* LOW CARB


FIVE HUNDRED DEGREE BEEF ROAST

TABLE OF CONTENTS:BEEF

 

As I have told you earlier, I have a near saint for a husband, Joe. But, cooking does not draw him into the kitchen until it is time to eat. Sometimes when I am coming home late and he knows I’ll be totally frazzled, he treats me to a “Five Hundred Degree Roast” that he cooks to perfection. Before this recipe, I’ll just have to say that his pilot’s flying abilities were infinitely better than his cooking abilities. He seemed to want to cook everything as fast as he flew which sometimes was five hundred miles per hour! Does steak jerky come to mind? So now, we have found a cooking match for him-a roast cooked at five hundred degrees.

This is a versatile entrée choice since the size of the roast can vary from 3 lbs. to
12 lbs. or possibly even more, depending on the number of people you will be serving.

 

Follow these tips for a pink-in-the-center roast:

Use a Sirloin or Round Tip, Rump, or Eye-of-Round Beef Roast (all without any bone)

Keep the package sticker to calculate the exact cooking time for the pounds & ounces

The first 3 cuts of roast should be a somewhat triangular shape

This shape produces a roast with varying degrees of doneness, from well-done to rare

The Eye-of- Round is a more uniform shape producing more consistency in doneness
After cooking a couple of roasts, you become an expert at timing your desired doneness
When testing the cooking minutes, add or subtract only 1 minute either way, until perfect
Oven must be preheated to 500 degrees (I personally have not cooked this in a gas oven)
Roast should be at or near room temperature, but do not leave out of refrigerator too long
After oven is turned off, absolutely do not open for 2 hours.  Note the photo of duct tape on oven!
The amount of water used should vary with the size of the roast to produce Au Jus gravy

FIVE HUNDRED DEGREE ROAST

Sirloin or Round Tip, Rump, or Eye-of-Round Beef Roast
Soy Sauce
Salt
Fresh Coarsely Ground Black Pepper
2-4 cups Water

Preheat oven to 500 degrees. Bring roast to room temperature; then place in a deep baking pan or iron skillet that is slightly larger than roast. It will need to be deep enough to accommodate the Au Jus gravy. Liberally shake on soy sauce, letting some collect in the bottom of the pan. Salt lightly all over, allowing for the salt content in the soy, and pepper fairly heavily. Add water to pan taking care not to wash-off the seasoning on the roast. Place, uncovered, in the fully preheated oven, and cook for 7 minutes per pound making sure to calculate any ounces over a pound. You may have to ignore a little smoke coming from the oven. Just turn on the oven light to satisfy yourself that there are no active flames! After the roast has cooked for the calculated cooking time, turn the oven off and do not open oven door for 2 full hours. After 2 hours, the roast will be center pink and delicious. If the Au Jus gravy is too salty, carefully add hot water to taste; if the Au Jus gravy is not salty enough add salt or soy sauce to taste.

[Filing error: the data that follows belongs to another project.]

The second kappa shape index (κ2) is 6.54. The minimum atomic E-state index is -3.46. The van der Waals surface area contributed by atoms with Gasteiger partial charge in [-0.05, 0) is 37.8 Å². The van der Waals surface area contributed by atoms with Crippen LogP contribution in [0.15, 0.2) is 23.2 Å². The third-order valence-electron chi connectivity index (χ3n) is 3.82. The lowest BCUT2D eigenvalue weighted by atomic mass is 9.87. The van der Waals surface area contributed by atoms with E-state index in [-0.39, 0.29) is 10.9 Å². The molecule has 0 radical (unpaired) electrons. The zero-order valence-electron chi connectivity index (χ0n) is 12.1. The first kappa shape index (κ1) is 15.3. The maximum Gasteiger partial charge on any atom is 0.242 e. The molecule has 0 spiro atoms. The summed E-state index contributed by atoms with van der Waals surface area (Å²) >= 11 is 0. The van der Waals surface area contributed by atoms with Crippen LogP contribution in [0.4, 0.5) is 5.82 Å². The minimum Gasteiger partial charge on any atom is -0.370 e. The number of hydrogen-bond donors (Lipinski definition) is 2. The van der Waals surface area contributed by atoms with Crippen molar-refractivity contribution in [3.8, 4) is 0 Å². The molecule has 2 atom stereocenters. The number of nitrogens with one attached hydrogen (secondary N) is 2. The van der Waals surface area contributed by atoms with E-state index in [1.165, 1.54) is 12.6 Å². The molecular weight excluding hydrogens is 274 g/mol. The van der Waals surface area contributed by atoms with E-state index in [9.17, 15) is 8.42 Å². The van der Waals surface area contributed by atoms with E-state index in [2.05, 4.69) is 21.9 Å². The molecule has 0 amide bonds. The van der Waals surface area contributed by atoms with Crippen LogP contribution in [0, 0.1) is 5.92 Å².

One of my first newspaper interviews was in the city of my birth, Mobile, AL. I had been warned that my interviewer was quite eccentric; therefore I was something of a basket case before meeting him! He was the food editor for the AZALEA CITY NEWS & REVIEW newspaper, author of several books, and well respected and followed as a writer. I was invited to his home to be interviewed, and he was everything I had imagined and more! Something of an Einstein look – slightly disheveled clothes and white hair with thick owlish glasses. He lived alone in a Creole Cottage that had seen better days. Even the stairs, leading up to the front porch, were a bit “iffy”. Inside his home, the floors and lovely antique furniture inside the house were covered with “things” – stacks upon stacks of books, magazines, and newspapers on the floors; lots of interesting artwork, never hung, just leaning against every smidgen of wall space. And then, of course, the to-be-expected lots of cats of all shapes and sizes that roamed every possible surface. We settled in for the interview and quickly he unearthed that I had an ancestor from the “Old South” that he was particularly interested to know about, plus we had several mutual friends. At this point, my cookbook and I seemed to have passed muster and I began to relax. So much so, that he insisted that I join him in a glass of “POH-T”. I can’t really say that I am much of a Port Wine drinker at 10:30 in the morning, especially out of wineglasses that were earlier favorites of several of the cats roaming the counter. But, what the heck, maybe all interviews were like this! We eventually got around to my new cookbook, The Magnolia Collection, and then moved on to my recipes. He latched on to the term of “freshly ground pepper” in one of my recipes. Then, he went off using grand gesticulations on a discussion of the magnificence of freshly ground pepper as opposed to “The “Dry Dust” that is mostly used these days”. Believe me, until this day whenever I see someone using “Dry Dust”, I remember my morning glass of POH-T and a fantastic interview. He did go on to write a delightful long, flowery review of my cookbook, but I certainly didn’t recognize myself as he so charmingly described me!

P.S. Please, use freshly ground coarse black pepper on the above recipe- no “Dry Dust”.

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